Posted by: billpurdue | October 3, 2014

Crime in the far north

A few weeks ago I wrote about my holiday in the Outer Hebrides and how it was possible to find books for sale even in the humble post office. Well, in almost all these shops it was possible to find on sale copies of the Peter May crime trilogy, “The Lewis Trilogy”. I’ve just read “The Black House”, the first book in the series, and I can thoroughly recommend it.

 BlackHouse

The main subject of the book is the journey of an Edinburgh based detective Fin McCleod back to the countryside of his childhood on the Isle of Lewis and his meetings with people who many years ago had been major players in his circle of friends. There has been a murder in Edinburgh and shortly afterwards another murder on the Isle of Lewis. There are significant similarities between the two crimes and so Fin is asked to help the police on Lewis. For Fin it is a rediscovery of his childhood, the reopening of some old wounds as well as a murder investigation. His childhood sweetheart is now married to his best friend at school, but all is not well between husband and wife and their son, Fionnlagh. Then there was the time when Fin, as a teenager, took part in the annual ‘harvest’ of seabirds (‘gugas’) on a lonely rock about 50 miles out at sea and the tragedy that occurred there. A large part of the book is taken up with the story of Fin’s childhood and schooldays, so at first the reader might wonder what relevance this has to the crime being investigated, but gradually all becomes clear. Near the end, when revelations come thick and fast , it becomes a real edge-of-the-seat thriller.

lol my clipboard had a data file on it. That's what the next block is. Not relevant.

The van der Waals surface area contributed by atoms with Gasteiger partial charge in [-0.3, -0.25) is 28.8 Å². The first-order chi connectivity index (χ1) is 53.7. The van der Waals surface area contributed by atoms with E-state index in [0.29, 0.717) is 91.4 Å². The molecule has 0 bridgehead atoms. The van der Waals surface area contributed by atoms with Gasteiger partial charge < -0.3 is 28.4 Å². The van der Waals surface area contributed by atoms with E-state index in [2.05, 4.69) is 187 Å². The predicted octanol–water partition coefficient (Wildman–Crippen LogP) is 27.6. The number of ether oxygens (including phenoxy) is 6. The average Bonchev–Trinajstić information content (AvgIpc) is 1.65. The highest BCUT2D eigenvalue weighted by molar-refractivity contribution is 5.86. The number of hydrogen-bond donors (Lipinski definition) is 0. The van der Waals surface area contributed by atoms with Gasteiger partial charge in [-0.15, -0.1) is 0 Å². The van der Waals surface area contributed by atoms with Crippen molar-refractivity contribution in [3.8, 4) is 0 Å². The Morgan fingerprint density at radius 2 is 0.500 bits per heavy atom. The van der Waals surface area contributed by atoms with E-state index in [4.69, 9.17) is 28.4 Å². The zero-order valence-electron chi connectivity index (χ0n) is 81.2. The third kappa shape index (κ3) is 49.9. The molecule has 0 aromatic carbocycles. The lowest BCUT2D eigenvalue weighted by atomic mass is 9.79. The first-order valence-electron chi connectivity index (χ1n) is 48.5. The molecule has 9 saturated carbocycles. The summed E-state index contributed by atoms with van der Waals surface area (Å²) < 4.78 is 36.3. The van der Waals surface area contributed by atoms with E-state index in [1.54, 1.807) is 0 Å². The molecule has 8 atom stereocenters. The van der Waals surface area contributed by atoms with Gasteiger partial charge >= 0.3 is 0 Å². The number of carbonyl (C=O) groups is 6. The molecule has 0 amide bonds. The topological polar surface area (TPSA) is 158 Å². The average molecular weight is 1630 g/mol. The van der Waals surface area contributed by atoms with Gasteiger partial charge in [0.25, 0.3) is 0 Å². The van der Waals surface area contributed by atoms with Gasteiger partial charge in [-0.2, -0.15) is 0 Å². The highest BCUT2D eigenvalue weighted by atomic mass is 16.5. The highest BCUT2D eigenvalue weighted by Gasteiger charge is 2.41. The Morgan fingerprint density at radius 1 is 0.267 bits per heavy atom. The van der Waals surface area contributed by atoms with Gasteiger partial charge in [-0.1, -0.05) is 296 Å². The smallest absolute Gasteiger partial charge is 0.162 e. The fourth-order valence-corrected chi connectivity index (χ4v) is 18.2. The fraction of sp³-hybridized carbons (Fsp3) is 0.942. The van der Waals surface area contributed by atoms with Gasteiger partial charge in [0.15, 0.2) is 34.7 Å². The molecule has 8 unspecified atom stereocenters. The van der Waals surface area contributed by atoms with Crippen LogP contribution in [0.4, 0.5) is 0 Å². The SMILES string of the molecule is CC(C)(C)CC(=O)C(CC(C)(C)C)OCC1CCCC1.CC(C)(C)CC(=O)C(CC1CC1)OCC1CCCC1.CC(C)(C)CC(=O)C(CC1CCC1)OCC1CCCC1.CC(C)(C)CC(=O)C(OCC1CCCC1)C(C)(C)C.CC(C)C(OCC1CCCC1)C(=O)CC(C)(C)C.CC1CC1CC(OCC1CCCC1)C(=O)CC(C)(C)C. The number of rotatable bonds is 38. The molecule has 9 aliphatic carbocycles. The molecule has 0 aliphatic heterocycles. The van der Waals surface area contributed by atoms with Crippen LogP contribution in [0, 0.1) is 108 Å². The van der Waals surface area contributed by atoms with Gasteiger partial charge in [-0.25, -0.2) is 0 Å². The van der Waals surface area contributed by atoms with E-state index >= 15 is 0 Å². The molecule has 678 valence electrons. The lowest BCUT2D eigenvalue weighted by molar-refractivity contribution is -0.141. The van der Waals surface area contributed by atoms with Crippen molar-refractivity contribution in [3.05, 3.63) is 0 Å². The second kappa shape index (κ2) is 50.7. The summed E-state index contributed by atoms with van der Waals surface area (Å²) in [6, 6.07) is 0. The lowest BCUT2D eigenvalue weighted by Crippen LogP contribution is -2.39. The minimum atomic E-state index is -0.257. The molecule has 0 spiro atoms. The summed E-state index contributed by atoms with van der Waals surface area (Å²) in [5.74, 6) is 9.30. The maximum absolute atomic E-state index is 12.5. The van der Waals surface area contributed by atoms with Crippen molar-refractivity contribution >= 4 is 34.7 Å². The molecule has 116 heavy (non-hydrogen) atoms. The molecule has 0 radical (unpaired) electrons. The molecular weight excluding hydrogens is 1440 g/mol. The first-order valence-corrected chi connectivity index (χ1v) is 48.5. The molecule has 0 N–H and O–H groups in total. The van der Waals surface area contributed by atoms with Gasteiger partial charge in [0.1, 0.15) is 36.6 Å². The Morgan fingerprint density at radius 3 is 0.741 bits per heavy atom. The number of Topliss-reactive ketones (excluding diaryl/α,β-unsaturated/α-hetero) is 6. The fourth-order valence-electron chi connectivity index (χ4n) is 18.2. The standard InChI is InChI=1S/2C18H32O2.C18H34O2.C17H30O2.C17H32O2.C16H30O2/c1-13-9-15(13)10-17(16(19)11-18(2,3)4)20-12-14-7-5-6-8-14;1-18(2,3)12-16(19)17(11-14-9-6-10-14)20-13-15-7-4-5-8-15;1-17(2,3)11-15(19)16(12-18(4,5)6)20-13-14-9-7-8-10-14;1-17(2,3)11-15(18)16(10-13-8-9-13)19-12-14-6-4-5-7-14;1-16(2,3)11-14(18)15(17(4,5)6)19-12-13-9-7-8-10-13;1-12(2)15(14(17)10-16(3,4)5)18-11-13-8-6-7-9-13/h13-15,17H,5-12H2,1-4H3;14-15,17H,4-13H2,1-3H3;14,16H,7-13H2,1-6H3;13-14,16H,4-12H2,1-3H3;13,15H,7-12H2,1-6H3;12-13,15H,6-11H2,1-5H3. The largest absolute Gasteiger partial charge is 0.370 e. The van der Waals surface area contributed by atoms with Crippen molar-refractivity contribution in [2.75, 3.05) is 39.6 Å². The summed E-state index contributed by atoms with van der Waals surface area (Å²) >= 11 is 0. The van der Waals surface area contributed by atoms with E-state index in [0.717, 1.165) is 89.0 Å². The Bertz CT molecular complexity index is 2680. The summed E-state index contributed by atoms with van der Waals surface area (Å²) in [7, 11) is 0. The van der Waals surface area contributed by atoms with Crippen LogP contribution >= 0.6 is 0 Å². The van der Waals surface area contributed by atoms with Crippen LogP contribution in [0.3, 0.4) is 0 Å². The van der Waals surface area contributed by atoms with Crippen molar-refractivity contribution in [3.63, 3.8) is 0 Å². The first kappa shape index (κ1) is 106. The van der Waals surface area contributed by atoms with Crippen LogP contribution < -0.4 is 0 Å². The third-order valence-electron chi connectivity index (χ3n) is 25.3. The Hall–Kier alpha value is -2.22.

The names of many places in the book were familiar to me, having passed through or perhaps visited them, but the main focus of the story is the village of Crobost, a fictitious place comprising the real hamlets of Adabroc and Skigersta. For those unfamiliar with Gaelic pronunciation, there’s a handy list at the beginning of Gaelic words and proper names to be found in the story and how they are pronounced. There is some gritty detail in the descriptions – if you’re squeamish, then beware the lengthy description of the post mortem near the start of the book.

It’s not all “Scandi-noir”

Promotional poster

Promotional poster

Still on the subject of crime, I’m enjoying the Swedish crime series nearing the end of its run on BBC Four, called “Crimes of Passion” (“Mördaren ljuger inte ensam” in Swedish). These are quite different whodunnits, more in the tradition or style of Dorothy L Sayers or Agatha Christie, but set some time later than those novels, in the early 1960s. The episodes are all based on six of the early novels by the prolific Swedish crime novelist Maria Lang (real name Dagmar Lange, 1914-1991), written in the late 1940s and early 1950s, according to Wikipedia. They are certainly a pleasant change from the gory stuff we’ve been used to calling “Scandi-noir”. Unfortunately I’ve found it difficult to discover any copies of the Lang novels in English, but maybe you can.

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